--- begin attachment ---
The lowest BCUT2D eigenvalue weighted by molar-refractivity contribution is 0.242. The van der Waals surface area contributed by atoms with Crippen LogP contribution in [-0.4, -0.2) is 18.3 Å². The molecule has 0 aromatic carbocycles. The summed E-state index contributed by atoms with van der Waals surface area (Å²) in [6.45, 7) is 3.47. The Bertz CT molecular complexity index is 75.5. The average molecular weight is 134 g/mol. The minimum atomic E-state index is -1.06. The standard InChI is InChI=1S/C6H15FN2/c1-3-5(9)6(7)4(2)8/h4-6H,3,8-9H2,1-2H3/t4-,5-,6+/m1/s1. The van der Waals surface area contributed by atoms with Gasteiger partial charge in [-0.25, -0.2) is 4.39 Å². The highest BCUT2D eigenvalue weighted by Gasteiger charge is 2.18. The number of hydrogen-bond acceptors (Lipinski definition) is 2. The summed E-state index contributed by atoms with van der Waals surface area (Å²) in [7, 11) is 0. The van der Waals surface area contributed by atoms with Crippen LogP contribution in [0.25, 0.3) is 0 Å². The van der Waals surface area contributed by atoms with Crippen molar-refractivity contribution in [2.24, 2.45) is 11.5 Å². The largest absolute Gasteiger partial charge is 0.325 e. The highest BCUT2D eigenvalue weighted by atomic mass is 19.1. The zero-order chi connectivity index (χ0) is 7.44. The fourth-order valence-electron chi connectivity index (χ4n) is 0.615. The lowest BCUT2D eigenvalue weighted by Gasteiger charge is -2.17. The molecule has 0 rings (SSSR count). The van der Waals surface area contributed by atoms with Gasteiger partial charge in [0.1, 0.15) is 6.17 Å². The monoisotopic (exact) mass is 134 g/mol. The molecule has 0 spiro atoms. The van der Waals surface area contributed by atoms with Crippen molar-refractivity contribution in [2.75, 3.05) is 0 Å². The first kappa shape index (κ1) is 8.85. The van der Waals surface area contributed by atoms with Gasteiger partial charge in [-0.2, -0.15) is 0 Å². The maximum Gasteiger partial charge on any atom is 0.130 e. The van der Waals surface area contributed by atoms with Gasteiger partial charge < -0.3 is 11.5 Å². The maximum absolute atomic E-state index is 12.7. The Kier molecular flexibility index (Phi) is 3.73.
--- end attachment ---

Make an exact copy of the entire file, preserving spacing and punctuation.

The lowest BCUT2D eigenvalue weighted by molar-refractivity contribution is 0.242. The van der Waals surface area contributed by atoms with Crippen LogP contribution in [-0.4, -0.2) is 18.3 Å². The molecule has 0 aromatic carbocycles. The summed E-state index contributed by atoms with van der Waals surface area (Å²) in [6.45, 7) is 3.47. The Bertz CT molecular complexity index is 75.5. The average molecular weight is 134 g/mol. The minimum atomic E-state index is -1.06. The standard InChI is InChI=1S/C6H15FN2/c1-3-5(9)6(7)4(2)8/h4-6H,3,8-9H2,1-2H3/t4-,5-,6+/m1/s1. The van der Waals surface area contributed by atoms with Gasteiger partial charge in [-0.25, -0.2) is 4.39 Å². The highest BCUT2D eigenvalue weighted by Gasteiger charge is 2.18. The number of hydrogen-bond acceptors (Lipinski definition) is 2. The summed E-state index contributed by atoms with van der Waals surface area (Å²) in [7, 11) is 0. The van der Waals surface area contributed by atoms with Crippen LogP contribution in [0.25, 0.3) is 0 Å². The van der Waals surface area contributed by atoms with Crippen molar-refractivity contribution in [2.24, 2.45) is 11.5 Å². The largest absolute Gasteiger partial charge is 0.325 e. The highest BCUT2D eigenvalue weighted by atomic mass is 19.1. The zero-order chi connectivity index (χ0) is 7.44. The fourth-order valence-electron chi connectivity index (χ4n) is 0.615. The lowest BCUT2D eigenvalue weighted by Gasteiger charge is -2.17. The molecule has 0 rings (SSSR count). The van der Waals surface area contributed by atoms with Gasteiger partial charge in [0.1, 0.15) is 6.17 Å². The monoisotopic (exact) mass is 134 g/mol. The molecule has 0 spiro atoms. The van der Waals surface area contributed by atoms with Crippen molar-refractivity contribution in [2.75, 3.05) is 0 Å². The first kappa shape index (κ1) is 8.85. The van der Waals surface area contributed by atoms with Gasteiger partial charge in [-0.2, -0.15) is 0 Å². The maximum Gasteiger partial charge on any atom is 0.130 e. The van der Waals surface area contributed by atoms with Gasteiger partial charge < -0.3 is 11.5 Å². The maximum absolute atomic E-state index is 12.7. The Kier molecular flexibility index (Phi) is 3.73.